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Why are our cities sinking and what does it have to do with climate change?

San Francisco
San Francisco   -   Copyright  Getty via Canva

The world’s cities are at risk of collapsing under their own weight, according to a new study.

New research shows that the growth of large urban areas exerts increased pressure on the Earth’s surface.

Geophysicist Tom Parsons, from the United States Geological Survey (USGS), chose San Francisco as a case study to measure how and why these areas are sinking.

San Francisco bay region has over 7.7 million inhabitants and is the cultural, commercial, and financial centre of Northern California. Parsons discovered that the city may have sunk by 80 millimetres (3.1 inches) as it has grown substantially over time. This is called the level of subsidence (the sudden sinking or gradual downward settling of the ground's surface).

But in some areas of the region there were even more extreme results. The Millennium Tower in San Francisco has sunk by more than 400 millimetres (15.7 inches) over the last decade.

Subsidence is relevant in modelling climate change risk because of rising sea levels, which are a result of our planet warming up. There is already concern that cities are affected by sea levels creeping up to reach them at ground level, but now they are descending themselves.

The Bay Area is under threat from as much as 300 millimetres of sea level rise by 2050, making scientists and residents fearful for its future.

But why are cities sinking?

It is “virtually impossible” to calculate the exact weight of a city, says Parsons, but you can hazard an educated guess based on certain factors.

“I approximate the weight of urbanisation by assuming that buildings and their contents make up the majority of it,” he says. All public buildings, parking garages, residential/commercial buildings, light and heavy industrial buildings, warehouses, transportation centres, etc. are part of the built environment.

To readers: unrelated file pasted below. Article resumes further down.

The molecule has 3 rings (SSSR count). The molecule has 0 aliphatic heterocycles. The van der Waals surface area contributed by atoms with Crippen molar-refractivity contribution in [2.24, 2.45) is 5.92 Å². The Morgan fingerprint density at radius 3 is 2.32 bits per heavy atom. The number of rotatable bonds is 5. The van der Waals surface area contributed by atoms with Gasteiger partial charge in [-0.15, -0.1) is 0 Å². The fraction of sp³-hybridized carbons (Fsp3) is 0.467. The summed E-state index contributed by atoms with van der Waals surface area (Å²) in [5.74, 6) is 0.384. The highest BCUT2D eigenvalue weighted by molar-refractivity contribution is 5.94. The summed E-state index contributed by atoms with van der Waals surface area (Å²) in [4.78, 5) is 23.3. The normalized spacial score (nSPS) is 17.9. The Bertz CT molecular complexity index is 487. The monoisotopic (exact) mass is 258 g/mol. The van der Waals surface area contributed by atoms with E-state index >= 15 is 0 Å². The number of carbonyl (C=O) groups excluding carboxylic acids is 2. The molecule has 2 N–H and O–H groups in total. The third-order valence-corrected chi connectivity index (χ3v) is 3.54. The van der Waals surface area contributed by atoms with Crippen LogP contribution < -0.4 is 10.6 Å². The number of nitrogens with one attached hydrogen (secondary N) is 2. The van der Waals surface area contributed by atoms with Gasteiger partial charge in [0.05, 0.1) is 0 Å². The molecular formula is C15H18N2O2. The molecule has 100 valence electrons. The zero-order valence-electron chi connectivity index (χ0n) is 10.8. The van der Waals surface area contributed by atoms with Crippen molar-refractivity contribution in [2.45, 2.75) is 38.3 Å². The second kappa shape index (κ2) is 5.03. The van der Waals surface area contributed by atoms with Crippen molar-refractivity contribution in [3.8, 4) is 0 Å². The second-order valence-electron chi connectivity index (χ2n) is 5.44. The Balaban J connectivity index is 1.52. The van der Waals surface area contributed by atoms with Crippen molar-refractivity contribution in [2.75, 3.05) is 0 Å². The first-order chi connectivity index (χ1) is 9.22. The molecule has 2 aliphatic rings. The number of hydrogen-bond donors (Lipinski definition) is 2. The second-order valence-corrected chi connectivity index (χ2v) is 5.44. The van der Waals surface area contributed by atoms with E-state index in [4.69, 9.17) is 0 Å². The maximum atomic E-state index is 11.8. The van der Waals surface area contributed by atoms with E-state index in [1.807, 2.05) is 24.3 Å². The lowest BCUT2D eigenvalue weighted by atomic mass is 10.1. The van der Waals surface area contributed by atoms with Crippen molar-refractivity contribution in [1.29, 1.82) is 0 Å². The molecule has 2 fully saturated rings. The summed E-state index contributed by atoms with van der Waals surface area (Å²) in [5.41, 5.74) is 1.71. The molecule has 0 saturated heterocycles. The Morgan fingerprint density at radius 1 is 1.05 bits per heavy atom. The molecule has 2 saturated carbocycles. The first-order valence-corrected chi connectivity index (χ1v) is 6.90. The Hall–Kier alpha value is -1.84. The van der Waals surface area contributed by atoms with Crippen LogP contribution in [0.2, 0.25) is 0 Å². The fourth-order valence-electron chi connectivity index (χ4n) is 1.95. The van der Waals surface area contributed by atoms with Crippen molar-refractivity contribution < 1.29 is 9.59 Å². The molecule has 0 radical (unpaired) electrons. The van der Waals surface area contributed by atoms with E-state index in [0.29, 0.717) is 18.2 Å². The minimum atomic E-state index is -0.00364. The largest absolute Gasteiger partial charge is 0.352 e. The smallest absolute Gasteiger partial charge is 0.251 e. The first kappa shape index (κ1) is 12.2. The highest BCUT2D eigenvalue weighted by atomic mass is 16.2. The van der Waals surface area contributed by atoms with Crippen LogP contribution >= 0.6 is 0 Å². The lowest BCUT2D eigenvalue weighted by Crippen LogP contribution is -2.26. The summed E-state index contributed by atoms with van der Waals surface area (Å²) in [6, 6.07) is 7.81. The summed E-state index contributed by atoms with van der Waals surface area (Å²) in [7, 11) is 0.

Then there are the people.

"As global populations move disproportionately toward the coasts, this additional subsidence in combination with expected sea level rise may exacerbate risk associated with inundation," states Parsons in the paper.

He concludes that the weight of San Francisco is around 1.6 trillion kilograms, or the equivalent of 250,000,000 elephants.

This heavy burden is enough to potentially bend the area’s lithosphere, which is the rigid outer part of the Earth consisting of the crust and upper mantle, causing it to sink.

Indicating that his study could be applied to any city in the world, Parsons adds, “the specific results found for the San Francisco Bay Area are likely to apply to any major urban centre, though with varying importance."

Scientists will now factor in city weight into their considerations when calculating how geography may change over time.

Although other causes of subsidence must also be taken into account, including tectonic plate shifting and groundwater pumping, these findings are significant.

Scientists will now factor in city weight into their considerations when calculating how geography may change over time and the areas at risk of rising sea levels.

Findings could be further improved in future with the addition of satellite photos to better analyse the Earth’s surface and predict where likely flood zones might occur, concludes Parsons.

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